Surprise! Teens Want Information From Higher Ed Websites

productivity

It’s my impression in other industries that web content isn’t always high on the priority list. However, in higher education, we’re on the opposite end of the spectrum. We’re constantly working with SMEs to refine and trim their content, most importantly to make it readable for the audience. When a page on tuition reimbursement policies reads at a 13th grade level, it’s no wonder why students prefer to call and ask questions than parse out that arble-garble, right?

And, while other industries might be working to pare down the interactive features on their websites so as not to pull focus away from words, we are again battling the opposite. I have an email in my inbox right now that I’m considering how to approach. The sender wants to *jazz up* the satisfactory academic progress page and the academic/financial aid suspension page. Pretty heavy stuff, right? But they want to add pictures, videos, links to random other websites, all sorts of things to, in a word, detract from the main reason the user is here: to figure out what they need to do to.

It feels fortuitous that I came across this article from mStoner’s Michael Stoner: “Surprises in the Data.” The article focuses on 3 surprises that came out of a study on how teens use university websites, with particular regard to how they consume information in their personal lives. Teens were asked what they like and don’t like about college websites (and similar questions asked of higher ed marketers/admissions/developers to get a sense of where the gaps occurred).

What Kinds of Information Prospective Students Want – And How They Want to Consume It

When asked the kinds of media they preferred, text and headlines took precedence over video (which came in 5th).  Not to say that teens won’t watch videos, “…but they don’t want those videos to get in the way when they’re browsing your site for the information they need in the moment.” I also love these other key takeaways (summarized):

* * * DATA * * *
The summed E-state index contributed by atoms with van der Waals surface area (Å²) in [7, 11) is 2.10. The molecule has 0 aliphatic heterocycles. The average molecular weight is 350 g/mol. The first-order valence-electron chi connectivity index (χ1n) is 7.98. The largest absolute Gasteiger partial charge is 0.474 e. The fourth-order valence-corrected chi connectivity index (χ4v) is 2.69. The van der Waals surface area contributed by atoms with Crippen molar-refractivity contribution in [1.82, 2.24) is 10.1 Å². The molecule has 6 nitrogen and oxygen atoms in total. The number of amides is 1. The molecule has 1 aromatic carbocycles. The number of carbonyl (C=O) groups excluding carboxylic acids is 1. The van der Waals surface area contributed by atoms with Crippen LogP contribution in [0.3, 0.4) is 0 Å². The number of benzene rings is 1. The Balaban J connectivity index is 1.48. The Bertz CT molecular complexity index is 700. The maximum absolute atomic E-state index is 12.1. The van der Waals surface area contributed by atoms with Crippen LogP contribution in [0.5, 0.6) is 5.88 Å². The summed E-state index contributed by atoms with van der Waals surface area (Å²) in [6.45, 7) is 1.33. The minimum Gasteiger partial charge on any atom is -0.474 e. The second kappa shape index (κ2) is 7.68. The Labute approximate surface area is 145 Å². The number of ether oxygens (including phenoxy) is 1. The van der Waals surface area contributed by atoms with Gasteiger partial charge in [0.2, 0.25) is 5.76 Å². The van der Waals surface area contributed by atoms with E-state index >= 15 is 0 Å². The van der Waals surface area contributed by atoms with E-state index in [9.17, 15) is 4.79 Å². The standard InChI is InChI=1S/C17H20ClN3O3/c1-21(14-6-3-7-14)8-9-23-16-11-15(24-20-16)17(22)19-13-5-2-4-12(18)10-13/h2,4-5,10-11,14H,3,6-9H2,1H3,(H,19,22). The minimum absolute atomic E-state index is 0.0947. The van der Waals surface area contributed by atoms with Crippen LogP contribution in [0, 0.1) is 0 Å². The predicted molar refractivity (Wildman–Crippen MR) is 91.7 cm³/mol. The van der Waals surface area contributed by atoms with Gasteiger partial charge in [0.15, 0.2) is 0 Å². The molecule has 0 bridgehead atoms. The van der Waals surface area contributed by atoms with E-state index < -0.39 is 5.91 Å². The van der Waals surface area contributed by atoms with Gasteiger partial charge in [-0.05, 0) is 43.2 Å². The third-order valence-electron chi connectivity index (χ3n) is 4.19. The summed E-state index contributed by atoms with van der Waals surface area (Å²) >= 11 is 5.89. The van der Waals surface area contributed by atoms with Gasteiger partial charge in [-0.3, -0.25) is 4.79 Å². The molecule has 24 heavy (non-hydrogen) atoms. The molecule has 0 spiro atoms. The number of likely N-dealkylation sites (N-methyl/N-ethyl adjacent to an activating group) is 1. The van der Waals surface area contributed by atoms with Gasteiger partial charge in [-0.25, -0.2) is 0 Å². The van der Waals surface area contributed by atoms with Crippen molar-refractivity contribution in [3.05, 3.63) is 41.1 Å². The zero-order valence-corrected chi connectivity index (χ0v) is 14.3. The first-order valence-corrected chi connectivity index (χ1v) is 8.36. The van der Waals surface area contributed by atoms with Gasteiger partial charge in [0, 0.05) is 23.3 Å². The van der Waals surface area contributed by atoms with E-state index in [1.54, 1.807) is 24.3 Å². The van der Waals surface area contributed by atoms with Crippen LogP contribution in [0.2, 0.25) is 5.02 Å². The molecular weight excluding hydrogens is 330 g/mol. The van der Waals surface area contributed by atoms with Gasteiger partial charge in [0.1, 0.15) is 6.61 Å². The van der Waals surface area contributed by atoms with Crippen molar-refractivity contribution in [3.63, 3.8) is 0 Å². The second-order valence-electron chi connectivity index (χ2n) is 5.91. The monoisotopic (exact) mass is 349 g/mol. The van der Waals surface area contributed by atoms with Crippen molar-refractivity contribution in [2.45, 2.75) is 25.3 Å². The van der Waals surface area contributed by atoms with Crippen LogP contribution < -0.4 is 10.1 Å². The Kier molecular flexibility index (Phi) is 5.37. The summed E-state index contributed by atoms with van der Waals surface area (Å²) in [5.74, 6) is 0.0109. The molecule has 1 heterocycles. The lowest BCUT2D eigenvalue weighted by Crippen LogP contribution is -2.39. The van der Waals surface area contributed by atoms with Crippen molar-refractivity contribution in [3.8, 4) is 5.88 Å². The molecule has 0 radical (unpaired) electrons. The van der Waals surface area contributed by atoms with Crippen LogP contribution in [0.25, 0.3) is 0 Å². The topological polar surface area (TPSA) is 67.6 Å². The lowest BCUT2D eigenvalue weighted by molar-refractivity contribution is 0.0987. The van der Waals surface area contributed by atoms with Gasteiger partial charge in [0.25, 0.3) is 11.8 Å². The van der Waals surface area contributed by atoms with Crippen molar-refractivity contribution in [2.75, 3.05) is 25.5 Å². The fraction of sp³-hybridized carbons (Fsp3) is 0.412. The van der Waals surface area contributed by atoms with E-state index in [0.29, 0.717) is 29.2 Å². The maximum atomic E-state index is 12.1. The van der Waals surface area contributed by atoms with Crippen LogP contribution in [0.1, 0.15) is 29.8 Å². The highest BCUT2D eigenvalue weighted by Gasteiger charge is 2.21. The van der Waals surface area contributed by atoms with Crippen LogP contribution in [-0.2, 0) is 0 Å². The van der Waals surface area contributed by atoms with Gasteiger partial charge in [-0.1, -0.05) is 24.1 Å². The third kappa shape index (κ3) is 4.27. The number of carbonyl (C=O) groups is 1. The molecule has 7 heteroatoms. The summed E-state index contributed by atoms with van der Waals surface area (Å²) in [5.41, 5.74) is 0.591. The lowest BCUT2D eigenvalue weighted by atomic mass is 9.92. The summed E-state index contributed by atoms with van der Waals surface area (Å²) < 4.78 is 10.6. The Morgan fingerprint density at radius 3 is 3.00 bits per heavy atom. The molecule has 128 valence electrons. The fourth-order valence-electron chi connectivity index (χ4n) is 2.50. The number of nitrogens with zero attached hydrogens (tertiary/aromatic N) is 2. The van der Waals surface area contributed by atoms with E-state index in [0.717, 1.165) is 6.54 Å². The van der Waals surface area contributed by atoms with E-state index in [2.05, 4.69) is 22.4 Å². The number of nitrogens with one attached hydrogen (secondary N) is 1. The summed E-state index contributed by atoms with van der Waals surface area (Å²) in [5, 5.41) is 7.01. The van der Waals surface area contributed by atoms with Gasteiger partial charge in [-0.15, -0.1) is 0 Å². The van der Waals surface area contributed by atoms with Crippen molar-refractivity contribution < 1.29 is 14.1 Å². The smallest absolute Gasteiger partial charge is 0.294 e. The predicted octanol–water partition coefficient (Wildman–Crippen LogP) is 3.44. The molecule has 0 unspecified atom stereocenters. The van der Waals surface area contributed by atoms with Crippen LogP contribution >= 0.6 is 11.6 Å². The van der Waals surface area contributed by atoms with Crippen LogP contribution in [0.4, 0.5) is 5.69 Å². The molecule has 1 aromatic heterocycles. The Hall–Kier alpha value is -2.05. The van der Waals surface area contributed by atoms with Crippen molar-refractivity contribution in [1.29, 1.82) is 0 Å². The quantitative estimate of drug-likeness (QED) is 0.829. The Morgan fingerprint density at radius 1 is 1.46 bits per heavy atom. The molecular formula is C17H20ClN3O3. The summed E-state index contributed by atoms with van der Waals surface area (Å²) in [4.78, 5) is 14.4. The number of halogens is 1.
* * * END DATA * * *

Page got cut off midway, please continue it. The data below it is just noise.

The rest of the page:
• Remember that teens don’t necessarily like stuff we think they should like nor do they do things that we think they should do, in life or on the web. So just because a blog post or a consultant assures you that you should adopt a new technology because “Teens!”, be skeptical.

At my institution, we’ve adopted more of a “wait and see” approach when it comes to new channels and technologies. Sometimes to our detriment, mostly to our advantage, though.  It’s always a bit of a struggle between marketing and other, student services-related departments, who are eager beavers when it comes to jumping onto the latest craze as soon as possible (i.e. Pokemon Go).

  • When teens are doing a college search and making choices, they want basic information. Make sure that they find it — especially in the places where it matters most, academics/majors, admissions, and financial aid. Impress them with clear, jargon-free text and easy-to-follow lists. And use clear, well-labeled photos. That will go a long way toward making them very happy with your website. Not to mention making applying easier.

Almost a little too on the nose, hmm?

  • Finally, while teens use websites consistently throughout their college research, choice, and application, they’re smart enough to know that even the best sites provide a limited view of what an institution is really like. So it’s important that other sources of information — social media, campus tours, etc. — be well-thought out and managed. And it’s also important to pay attention to intangibles, especially your reputation.

I love how this reinforces a more holistic view of the entering student pathway, and that it’s not about having the flashiest website, or the most information, etc. Employ consistency between outlets and ensure that answers and needs are met before investing time in things that detract from providing service.

 

 

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